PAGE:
In the example below, the project site is located in Dane County, Wisconsin, and falls between the 2.5- and 3-inch lines. Because the site is not quite at the midpoint between the two lines, the rainfall value will be between 2.75 and 3 inches. The interpolated value is determined to be 2.8125 inches for the project site.
In the event that interpolation is not easily performed for a given project site, assuming a higher rainfall value is the more conservative approach and may allow you to show LEED compliance while saving you time in performing the calculations. For example, assuming a rainfall value of 3 inches per 2-year, 24-hour storm for the Dane County project site is not perfectly accurate, but uses a conservative assumption because this value primarily factors into determining the portion of a rainfall event that can be managed by onsite collection facilities such as cisterns and detention ponds. For projects that exclusively use pervious surfaces to management stormwater through infiltration, the rainfall intensity value will not affect the credit outcome.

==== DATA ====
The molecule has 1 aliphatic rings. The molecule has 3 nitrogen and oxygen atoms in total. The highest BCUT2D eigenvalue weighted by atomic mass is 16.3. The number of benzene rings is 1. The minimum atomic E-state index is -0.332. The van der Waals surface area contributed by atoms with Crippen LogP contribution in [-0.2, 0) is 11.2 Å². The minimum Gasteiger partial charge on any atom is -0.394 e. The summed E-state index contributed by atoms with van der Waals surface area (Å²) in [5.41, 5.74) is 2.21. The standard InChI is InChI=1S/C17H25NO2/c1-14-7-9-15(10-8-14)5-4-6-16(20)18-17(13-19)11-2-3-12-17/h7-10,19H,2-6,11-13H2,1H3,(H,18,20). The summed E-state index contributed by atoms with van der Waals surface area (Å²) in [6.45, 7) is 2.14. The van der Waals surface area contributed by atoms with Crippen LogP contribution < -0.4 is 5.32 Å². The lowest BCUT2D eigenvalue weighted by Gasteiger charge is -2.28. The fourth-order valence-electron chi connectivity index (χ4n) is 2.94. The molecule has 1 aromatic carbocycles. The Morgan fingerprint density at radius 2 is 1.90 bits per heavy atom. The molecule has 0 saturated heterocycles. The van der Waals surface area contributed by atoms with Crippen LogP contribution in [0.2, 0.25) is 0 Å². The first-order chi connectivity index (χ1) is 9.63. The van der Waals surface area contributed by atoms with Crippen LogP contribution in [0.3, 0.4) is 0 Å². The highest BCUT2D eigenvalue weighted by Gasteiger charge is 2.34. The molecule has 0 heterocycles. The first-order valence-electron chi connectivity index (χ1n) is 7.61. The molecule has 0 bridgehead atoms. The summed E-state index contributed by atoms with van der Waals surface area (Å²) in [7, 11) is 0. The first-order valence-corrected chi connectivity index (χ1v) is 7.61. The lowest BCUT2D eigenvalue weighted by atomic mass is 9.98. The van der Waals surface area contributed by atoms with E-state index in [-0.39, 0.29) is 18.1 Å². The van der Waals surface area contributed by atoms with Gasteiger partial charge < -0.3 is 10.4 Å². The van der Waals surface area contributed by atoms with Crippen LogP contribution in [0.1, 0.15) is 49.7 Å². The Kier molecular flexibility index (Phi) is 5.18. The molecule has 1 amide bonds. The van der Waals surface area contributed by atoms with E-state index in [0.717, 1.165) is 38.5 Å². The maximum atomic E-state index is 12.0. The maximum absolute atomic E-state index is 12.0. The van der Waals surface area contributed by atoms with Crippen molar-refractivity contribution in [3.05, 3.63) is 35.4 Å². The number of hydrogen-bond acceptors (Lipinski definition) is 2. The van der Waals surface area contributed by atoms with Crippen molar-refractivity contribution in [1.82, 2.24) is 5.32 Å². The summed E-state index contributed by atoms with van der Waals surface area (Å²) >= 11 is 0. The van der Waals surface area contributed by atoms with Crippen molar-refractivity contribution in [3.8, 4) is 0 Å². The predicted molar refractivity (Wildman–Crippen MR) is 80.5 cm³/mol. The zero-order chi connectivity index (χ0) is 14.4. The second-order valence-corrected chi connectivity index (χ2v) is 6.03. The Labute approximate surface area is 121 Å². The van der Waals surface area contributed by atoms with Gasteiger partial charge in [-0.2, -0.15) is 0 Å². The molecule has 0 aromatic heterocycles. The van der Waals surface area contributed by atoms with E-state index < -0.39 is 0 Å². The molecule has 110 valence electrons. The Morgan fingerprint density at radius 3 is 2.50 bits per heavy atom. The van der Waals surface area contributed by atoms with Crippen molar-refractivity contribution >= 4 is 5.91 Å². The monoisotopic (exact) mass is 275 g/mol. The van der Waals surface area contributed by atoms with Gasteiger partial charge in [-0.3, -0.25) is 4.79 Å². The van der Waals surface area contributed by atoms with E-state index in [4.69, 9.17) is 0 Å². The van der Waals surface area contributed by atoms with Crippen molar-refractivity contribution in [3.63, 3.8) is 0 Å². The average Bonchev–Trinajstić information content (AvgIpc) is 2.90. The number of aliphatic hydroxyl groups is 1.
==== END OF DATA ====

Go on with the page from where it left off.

Step 4. Divide the total rainfall over the storm by 24 hours to determine the average intensity over the course of the storm.
In this example: 2.8125 inches / 24 hours = 0.1172 inches / hour
Enter this value into the LEED Online credit form.
This is the best resource we've found for finding rainfall intensity data for LEED-EBOM SSc6: Stormwater Management.
I am trying to determine what numbers to use for the "average rainfall event" and "rainfall event interval" to calculate the volume captured via our collection facilities. Since the volume of runoff is calculated by using the 2 year 24 hour rainstorm INTENSITY (inches/hour), should I use the 2 year 24 hour rainstorm PRECIPITATION DEPTH (inches) for the "average rainfall event"? If so, what, then, is my rainfall event interval? 24 hours? 2 years? I need to convert this to seconds to calculate the minimum drawdown rate, but don't know what the interval is. With real numbers, the 2 year 24 hour intensity is 0.13 in/hr and the 2 year 24 hour depth 3.14 inches.